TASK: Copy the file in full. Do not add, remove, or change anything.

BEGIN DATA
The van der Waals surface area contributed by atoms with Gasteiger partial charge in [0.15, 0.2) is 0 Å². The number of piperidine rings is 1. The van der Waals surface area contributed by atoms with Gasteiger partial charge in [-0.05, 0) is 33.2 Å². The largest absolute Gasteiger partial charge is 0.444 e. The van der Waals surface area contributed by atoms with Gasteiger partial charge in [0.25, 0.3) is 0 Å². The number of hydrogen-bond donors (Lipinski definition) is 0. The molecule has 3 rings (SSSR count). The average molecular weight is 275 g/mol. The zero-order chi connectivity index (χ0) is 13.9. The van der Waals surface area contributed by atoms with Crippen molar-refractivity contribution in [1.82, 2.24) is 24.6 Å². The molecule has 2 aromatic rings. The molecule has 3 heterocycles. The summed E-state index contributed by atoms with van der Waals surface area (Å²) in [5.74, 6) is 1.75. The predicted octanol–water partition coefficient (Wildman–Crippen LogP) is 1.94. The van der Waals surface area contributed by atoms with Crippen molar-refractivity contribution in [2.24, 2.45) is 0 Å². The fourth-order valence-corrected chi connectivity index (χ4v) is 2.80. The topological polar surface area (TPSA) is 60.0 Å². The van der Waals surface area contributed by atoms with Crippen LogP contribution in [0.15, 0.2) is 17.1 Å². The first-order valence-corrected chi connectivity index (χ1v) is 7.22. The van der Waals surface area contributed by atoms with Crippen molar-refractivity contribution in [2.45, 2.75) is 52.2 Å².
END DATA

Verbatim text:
The van der Waals surface area contributed by atoms with Gasteiger partial charge in [0.15, 0.2) is 0 Å². The number of piperidine rings is 1. The van der Waals surface area contributed by atoms with Gasteiger partial charge in [-0.05, 0) is 33.2 Å². The largest absolute Gasteiger partial charge is 0.444 e. The van der Waals surface area contributed by atoms with Gasteiger partial charge in [0.25, 0.3) is 0 Å². The number of hydrogen-bond donors (Lipinski definition) is 0. The molecule has 3 rings (SSSR count). The average molecular weight is 275 g/mol. The zero-order chi connectivity index (χ0) is 13.9. The van der Waals surface area contributed by atoms with Crippen molar-refractivity contribution in [1.82, 2.24) is 24.6 Å². The molecule has 2 aromatic rings. The molecule has 3 heterocycles. The summed E-state index contributed by atoms with van der Waals surface area (Å²) in [5.74, 6) is 1.75. The predicted octanol–water partition coefficient (Wildman–Crippen LogP) is 1.94. The van der Waals surface area contributed by atoms with Crippen molar-refractivity contribution in [2.24, 2.45) is 0 Å². The fourth-order valence-corrected chi connectivity index (χ4v) is 2.80. The topological polar surface area (TPSA) is 60.0 Å². The van der Waals surface area contributed by atoms with Crippen LogP contribution in [0.15, 0.2) is 17.1 Å². The first-order valence-corrected chi connectivity index (χ1v) is 7.22. The van der Waals surface area contributed by atoms with Crippen molar-refractivity contribution in [2.45, 2.75) is 52.2 Å².